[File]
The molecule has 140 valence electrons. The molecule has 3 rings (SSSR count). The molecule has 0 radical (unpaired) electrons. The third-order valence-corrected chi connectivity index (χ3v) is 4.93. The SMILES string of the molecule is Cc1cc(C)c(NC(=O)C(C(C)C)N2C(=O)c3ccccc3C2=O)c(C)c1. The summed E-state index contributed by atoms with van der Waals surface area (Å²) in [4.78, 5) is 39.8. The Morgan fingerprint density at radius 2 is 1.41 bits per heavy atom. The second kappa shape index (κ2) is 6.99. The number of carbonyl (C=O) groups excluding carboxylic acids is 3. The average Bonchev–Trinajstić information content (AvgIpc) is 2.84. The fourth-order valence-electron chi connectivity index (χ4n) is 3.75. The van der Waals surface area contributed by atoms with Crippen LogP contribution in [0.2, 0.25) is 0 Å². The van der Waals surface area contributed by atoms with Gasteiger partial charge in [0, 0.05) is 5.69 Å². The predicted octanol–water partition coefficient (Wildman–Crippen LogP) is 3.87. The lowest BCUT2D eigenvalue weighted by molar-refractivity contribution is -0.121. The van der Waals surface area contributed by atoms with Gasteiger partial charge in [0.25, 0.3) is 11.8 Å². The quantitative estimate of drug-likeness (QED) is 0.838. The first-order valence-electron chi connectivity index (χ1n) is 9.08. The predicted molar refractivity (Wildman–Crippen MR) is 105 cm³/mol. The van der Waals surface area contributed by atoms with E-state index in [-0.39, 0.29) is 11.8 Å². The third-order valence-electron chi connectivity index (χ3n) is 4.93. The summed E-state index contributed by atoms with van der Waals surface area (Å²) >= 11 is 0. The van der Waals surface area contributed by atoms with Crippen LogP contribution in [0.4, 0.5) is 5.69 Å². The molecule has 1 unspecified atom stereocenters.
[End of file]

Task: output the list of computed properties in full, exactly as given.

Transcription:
The molecule has 140 valence electrons. The molecule has 3 rings (SSSR count). The molecule has 0 radical (unpaired) electrons. The third-order valence-corrected chi connectivity index (χ3v) is 4.93. The SMILES string of the molecule is Cc1cc(C)c(NC(=O)C(C(C)C)N2C(=O)c3ccccc3C2=O)c(C)c1. The summed E-state index contributed by atoms with van der Waals surface area (Å²) in [4.78, 5) is 39.8. The Morgan fingerprint density at radius 2 is 1.41 bits per heavy atom. The second kappa shape index (κ2) is 6.99. The number of carbonyl (C=O) groups excluding carboxylic acids is 3. The average Bonchev–Trinajstić information content (AvgIpc) is 2.84. The fourth-order valence-electron chi connectivity index (χ4n) is 3.75. The van der Waals surface area contributed by atoms with Crippen LogP contribution in [0.2, 0.25) is 0 Å². The van der Waals surface area contributed by atoms with Gasteiger partial charge in [0, 0.05) is 5.69 Å². The predicted octanol–water partition coefficient (Wildman–Crippen LogP) is 3.87. The lowest BCUT2D eigenvalue weighted by molar-refractivity contribution is -0.121. The van der Waals surface area contributed by atoms with Gasteiger partial charge in [0.25, 0.3) is 11.8 Å². The quantitative estimate of drug-likeness (QED) is 0.838. The first-order valence-electron chi connectivity index (χ1n) is 9.08. The predicted molar refractivity (Wildman–Crippen MR) is 105 cm³/mol. The van der Waals surface area contributed by atoms with E-state index in [-0.39, 0.29) is 11.8 Å². The third-order valence-electron chi connectivity index (χ3n) is 4.93. The summed E-state index contributed by atoms with van der Waals surface area (Å²) >= 11 is 0. The van der Waals surface area contributed by atoms with Crippen LogP contribution in [0.4, 0.5) is 5.69 Å². The molecule has 1 unspecified atom stereocenters.